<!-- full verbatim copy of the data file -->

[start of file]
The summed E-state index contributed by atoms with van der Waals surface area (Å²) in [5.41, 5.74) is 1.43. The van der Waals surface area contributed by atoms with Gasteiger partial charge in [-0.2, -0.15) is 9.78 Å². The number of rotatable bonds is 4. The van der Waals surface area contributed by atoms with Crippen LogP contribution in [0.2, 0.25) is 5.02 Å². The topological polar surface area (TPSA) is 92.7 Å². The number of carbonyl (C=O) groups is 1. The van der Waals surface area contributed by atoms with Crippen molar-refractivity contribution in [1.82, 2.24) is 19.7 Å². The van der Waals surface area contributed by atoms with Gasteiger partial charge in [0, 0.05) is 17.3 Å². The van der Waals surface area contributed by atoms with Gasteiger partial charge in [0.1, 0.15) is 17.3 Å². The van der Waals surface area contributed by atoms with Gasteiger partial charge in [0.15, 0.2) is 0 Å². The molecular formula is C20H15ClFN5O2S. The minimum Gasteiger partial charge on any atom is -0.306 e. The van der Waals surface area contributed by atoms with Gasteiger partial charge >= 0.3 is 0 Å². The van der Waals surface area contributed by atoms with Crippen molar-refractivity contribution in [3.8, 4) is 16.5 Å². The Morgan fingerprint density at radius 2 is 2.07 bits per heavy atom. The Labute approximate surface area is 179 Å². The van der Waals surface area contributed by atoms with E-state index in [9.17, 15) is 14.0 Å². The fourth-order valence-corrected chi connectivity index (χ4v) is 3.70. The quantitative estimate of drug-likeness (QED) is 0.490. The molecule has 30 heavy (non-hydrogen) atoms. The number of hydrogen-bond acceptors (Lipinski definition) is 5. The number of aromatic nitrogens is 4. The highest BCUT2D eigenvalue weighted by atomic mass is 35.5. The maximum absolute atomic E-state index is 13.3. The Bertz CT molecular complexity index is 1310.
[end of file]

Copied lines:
The summed E-state index contributed by atoms with van der Waals surface area (Å²) in [5.41, 5.74) is 1.43. The van der Waals surface area contributed by atoms with Gasteiger partial charge in [-0.2, -0.15) is 9.78 Å². The number of rotatable bonds is 4. The van der Waals surface area contributed by atoms with Crippen LogP contribution in [0.2, 0.25) is 5.02 Å². The topological polar surface area (TPSA) is 92.7 Å². The number of carbonyl (C=O) groups is 1. The van der Waals surface area contributed by atoms with Crippen molar-refractivity contribution in [1.82, 2.24) is 19.7 Å². The van der Waals surface area contributed by atoms with Gasteiger partial charge in [0, 0.05) is 17.3 Å². The van der Waals surface area contributed by atoms with Gasteiger partial charge in [0.1, 0.15) is 17.3 Å². The van der Waals surface area contributed by atoms with Gasteiger partial charge in [0.15, 0.2) is 0 Å². The molecular formula is C20H15ClFN5O2S. The minimum Gasteiger partial charge on any atom is -0.306 e. The van der Waals surface area contributed by atoms with Gasteiger partial charge >= 0.3 is 0 Å². The van der Waals surface area contributed by atoms with Crippen molar-refractivity contribution in [3.8, 4) is 16.5 Å². The Morgan fingerprint density at radius 2 is 2.07 bits per heavy atom. The Labute approximate surface area is 179 Å². The van der Waals surface area contributed by atoms with E-state index in [9.17, 15) is 14.0 Å². The fourth-order valence-corrected chi connectivity index (χ4v) is 3.70. The quantitative estimate of drug-likeness (QED) is 0.490. The molecule has 30 heavy (non-hydrogen) atoms. The number of hydrogen-bond acceptors (Lipinski definition) is 5. The number of aromatic nitrogens is 4. The highest BCUT2D eigenvalue weighted by atomic mass is 35.5. The maximum absolute atomic E-state index is 13.3. The Bertz CT molecular complexity index is 1310.